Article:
President Obama Urged to Raise Extremism, Antisemitism as G7 Nations Meet to Address Security Concerns
Washington, D.C. – Human Rights First today urged President Obama to work with his Group of Seven counterparts to confront antisemitism and extremism in a way that strengthens the Trans-Atlantic Alliance. President Obama will attend the upcoming G7 Summit in Germany from June 7-8, where nations will focus on threats to the Alliance, including the Russia-Ukraine conflict and the Islamic State of Iraq and the Levant (ISIL).
In noting that anti-Semitic violence in Europe has reached alarming levels and that far-right political parties across the continent are using anti-Semitic, xenophobic and racists ideology to strengthen their base, Human Rights First President & CEO Elisa Massimino wrote in a letter to President Obama, “This ‘classic’ antisemitism is now converging with a newer, virulent incarnation that has taken root among some disenfranchised citizens and immigrants of Muslim heritage. Hatred among a small minority of this population has led to violence—and to recruiting opportunities for extremist groups.”
She added, “These two forms of antisemitism do not exist in isolation. Neo-fascist parties are gaining influence on the strength of their xenophobic message. They demonize Muslims, creating divisions that Islamic extremists exploit. And Islamic extremists demonize Jews. This pernicious, self-reinforcing cycle endangers the human rights not only of Jews but of other minorities as well.”
Massimino’s letter detailed five challenges President Obama should urge European leaders to confront as they work to address emerging threats posed by antisemitism and extremism, including:
- increasing need for security of Jews and Jewish sites;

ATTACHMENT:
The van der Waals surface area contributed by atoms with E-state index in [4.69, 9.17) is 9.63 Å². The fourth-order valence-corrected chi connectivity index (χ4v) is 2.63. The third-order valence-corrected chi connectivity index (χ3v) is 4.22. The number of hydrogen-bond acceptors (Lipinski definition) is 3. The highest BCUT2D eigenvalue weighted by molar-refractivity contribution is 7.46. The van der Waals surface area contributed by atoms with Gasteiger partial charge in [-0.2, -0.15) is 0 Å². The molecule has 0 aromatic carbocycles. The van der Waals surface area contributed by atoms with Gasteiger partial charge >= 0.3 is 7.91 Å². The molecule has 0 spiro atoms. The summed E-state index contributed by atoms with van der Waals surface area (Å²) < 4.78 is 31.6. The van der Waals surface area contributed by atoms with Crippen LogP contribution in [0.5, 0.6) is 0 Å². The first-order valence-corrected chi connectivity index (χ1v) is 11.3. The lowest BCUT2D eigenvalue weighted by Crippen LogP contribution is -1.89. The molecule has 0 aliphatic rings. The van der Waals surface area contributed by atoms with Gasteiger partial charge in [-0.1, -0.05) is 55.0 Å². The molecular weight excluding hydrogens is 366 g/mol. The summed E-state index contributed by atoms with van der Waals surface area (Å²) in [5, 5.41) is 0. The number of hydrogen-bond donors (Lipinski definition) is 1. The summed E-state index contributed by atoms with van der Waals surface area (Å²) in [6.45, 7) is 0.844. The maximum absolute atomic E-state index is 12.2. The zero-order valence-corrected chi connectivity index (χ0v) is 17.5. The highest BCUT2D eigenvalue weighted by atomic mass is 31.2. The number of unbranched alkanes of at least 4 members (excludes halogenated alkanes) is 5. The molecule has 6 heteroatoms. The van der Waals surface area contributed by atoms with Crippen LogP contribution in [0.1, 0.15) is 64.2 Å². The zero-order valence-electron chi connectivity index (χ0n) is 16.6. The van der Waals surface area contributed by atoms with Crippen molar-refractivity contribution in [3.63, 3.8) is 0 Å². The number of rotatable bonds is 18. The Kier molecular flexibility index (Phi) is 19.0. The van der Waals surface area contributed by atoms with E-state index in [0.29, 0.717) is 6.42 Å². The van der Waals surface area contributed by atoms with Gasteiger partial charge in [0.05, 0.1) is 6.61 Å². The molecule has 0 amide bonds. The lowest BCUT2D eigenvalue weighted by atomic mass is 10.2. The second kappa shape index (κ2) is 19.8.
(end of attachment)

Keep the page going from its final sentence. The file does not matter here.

- nationalistic and racist political forces;
- the lack of integration, as well as extremism and radicalization, impacting Muslim immigrant communities;
- the breakdown of governance and creeping authoritarianism following the Russian model; and
- a lackluster government response to hate violence.
“I hope you will also use your platform to encourage civil and political forces in Europe—beyond Jewish communities—to forge coalitions to confront these interrelated problems. No community should stand alone in the face of racism and hatred,” Massimino concluded.
Today’s letter reflects issues previously addressed in Human Rights First’s Human Rights First’s report, “We’re not Nazis, but…The Rise of Hate Parties in Hungary and Greece and Why America Should Care,” which details how anti-Semitic and racist political parties have grown in strength in Hungary and Greece and have had a wide ranging negative impact on protection of the rule of law and human rights in those countries. Human Rights First is also concerned with the situation in France, Belgium and other Western European countries, where Jews and Jewish institutions have been the targets of violent attacks. In January, Human Rights First President and CEO Elisa Massimino addressed a special session of the United Nations, urging an international effort to combat antisemitism.